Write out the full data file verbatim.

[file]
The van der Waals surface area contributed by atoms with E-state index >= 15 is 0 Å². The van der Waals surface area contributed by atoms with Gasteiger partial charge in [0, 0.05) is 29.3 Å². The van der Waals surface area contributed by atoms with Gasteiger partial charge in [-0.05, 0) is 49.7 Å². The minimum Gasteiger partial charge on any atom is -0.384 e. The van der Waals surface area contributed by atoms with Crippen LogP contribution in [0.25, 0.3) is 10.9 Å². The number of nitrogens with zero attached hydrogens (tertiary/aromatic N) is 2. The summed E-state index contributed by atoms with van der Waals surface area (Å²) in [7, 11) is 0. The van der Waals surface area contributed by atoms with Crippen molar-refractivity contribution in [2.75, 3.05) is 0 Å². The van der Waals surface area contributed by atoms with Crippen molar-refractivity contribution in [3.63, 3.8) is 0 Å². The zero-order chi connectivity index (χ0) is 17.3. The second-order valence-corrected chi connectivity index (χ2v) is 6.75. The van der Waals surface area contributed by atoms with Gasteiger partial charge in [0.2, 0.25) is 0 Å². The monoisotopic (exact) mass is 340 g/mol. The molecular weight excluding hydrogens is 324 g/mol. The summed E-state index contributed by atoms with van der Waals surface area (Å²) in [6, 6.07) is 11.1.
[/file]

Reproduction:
The van der Waals surface area contributed by atoms with E-state index >= 15 is 0 Å². The van der Waals surface area contributed by atoms with Gasteiger partial charge in [0, 0.05) is 29.3 Å². The van der Waals surface area contributed by atoms with Gasteiger partial charge in [-0.05, 0) is 49.7 Å². The minimum Gasteiger partial charge on any atom is -0.384 e. The van der Waals surface area contributed by atoms with Crippen LogP contribution in [0.25, 0.3) is 10.9 Å². The number of nitrogens with zero attached hydrogens (tertiary/aromatic N) is 2. The summed E-state index contributed by atoms with van der Waals surface area (Å²) in [7, 11) is 0. The van der Waals surface area contributed by atoms with Crippen molar-refractivity contribution in [2.75, 3.05) is 0 Å². The van der Waals surface area contributed by atoms with Crippen molar-refractivity contribution in [3.63, 3.8) is 0 Å². The zero-order chi connectivity index (χ0) is 17.3. The second-order valence-corrected chi connectivity index (χ2v) is 6.75. The van der Waals surface area contributed by atoms with Gasteiger partial charge in [0.2, 0.25) is 0 Å². The monoisotopic (exact) mass is 340 g/mol. The molecular weight excluding hydrogens is 324 g/mol. The summed E-state index contributed by atoms with van der Waals surface area (Å²) in [6, 6.07) is 11.1.